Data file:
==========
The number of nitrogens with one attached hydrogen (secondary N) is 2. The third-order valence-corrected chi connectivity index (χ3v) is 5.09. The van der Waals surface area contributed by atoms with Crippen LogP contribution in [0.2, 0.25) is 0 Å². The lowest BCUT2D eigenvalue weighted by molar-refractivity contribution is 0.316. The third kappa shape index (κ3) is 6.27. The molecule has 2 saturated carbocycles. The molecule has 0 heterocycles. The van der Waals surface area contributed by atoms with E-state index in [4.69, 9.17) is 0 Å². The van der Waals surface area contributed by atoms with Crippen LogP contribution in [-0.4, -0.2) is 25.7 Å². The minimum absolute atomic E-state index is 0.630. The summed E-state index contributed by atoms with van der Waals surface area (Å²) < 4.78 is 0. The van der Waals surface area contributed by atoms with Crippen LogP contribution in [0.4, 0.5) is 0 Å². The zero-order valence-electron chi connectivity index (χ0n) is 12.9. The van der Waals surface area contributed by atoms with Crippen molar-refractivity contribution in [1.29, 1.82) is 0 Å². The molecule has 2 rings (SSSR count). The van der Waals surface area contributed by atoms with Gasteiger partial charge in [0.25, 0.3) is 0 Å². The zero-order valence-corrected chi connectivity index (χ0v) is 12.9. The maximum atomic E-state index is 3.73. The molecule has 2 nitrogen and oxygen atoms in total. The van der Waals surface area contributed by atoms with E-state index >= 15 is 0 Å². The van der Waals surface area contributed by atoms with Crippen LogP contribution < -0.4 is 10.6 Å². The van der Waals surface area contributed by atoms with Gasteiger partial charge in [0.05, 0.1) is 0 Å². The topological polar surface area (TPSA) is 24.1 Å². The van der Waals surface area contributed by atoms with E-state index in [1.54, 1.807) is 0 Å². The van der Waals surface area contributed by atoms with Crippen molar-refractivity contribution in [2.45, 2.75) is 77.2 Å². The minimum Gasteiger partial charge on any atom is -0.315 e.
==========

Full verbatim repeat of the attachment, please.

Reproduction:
The number of nitrogens with one attached hydrogen (secondary N) is 2. The third-order valence-corrected chi connectivity index (χ3v) is 5.09. The van der Waals surface area contributed by atoms with Crippen LogP contribution in [0.2, 0.25) is 0 Å². The lowest BCUT2D eigenvalue weighted by molar-refractivity contribution is 0.316. The third kappa shape index (κ3) is 6.27. The molecule has 2 saturated carbocycles. The molecule has 0 heterocycles. The van der Waals surface area contributed by atoms with E-state index in [4.69, 9.17) is 0 Å². The van der Waals surface area contributed by atoms with Crippen LogP contribution in [-0.4, -0.2) is 25.7 Å². The minimum absolute atomic E-state index is 0.630. The summed E-state index contributed by atoms with van der Waals surface area (Å²) < 4.78 is 0. The van der Waals surface area contributed by atoms with Crippen LogP contribution in [0.4, 0.5) is 0 Å². The zero-order valence-electron chi connectivity index (χ0n) is 12.9. The van der Waals surface area contributed by atoms with Crippen molar-refractivity contribution in [1.29, 1.82) is 0 Å². The molecule has 2 rings (SSSR count). The van der Waals surface area contributed by atoms with Gasteiger partial charge in [0.25, 0.3) is 0 Å². The zero-order valence-corrected chi connectivity index (χ0v) is 12.9. The maximum atomic E-state index is 3.73. The molecule has 2 nitrogen and oxygen atoms in total. The van der Waals surface area contributed by atoms with E-state index >= 15 is 0 Å². The van der Waals surface area contributed by atoms with Crippen LogP contribution < -0.4 is 10.6 Å². The van der Waals surface area contributed by atoms with Gasteiger partial charge in [0.05, 0.1) is 0 Å². The topological polar surface area (TPSA) is 24.1 Å². The van der Waals surface area contributed by atoms with E-state index in [1.54, 1.807) is 0 Å². The van der Waals surface area contributed by atoms with Crippen molar-refractivity contribution in [2.45, 2.75) is 77.2 Å². The minimum Gasteiger partial charge on any atom is -0.315 e.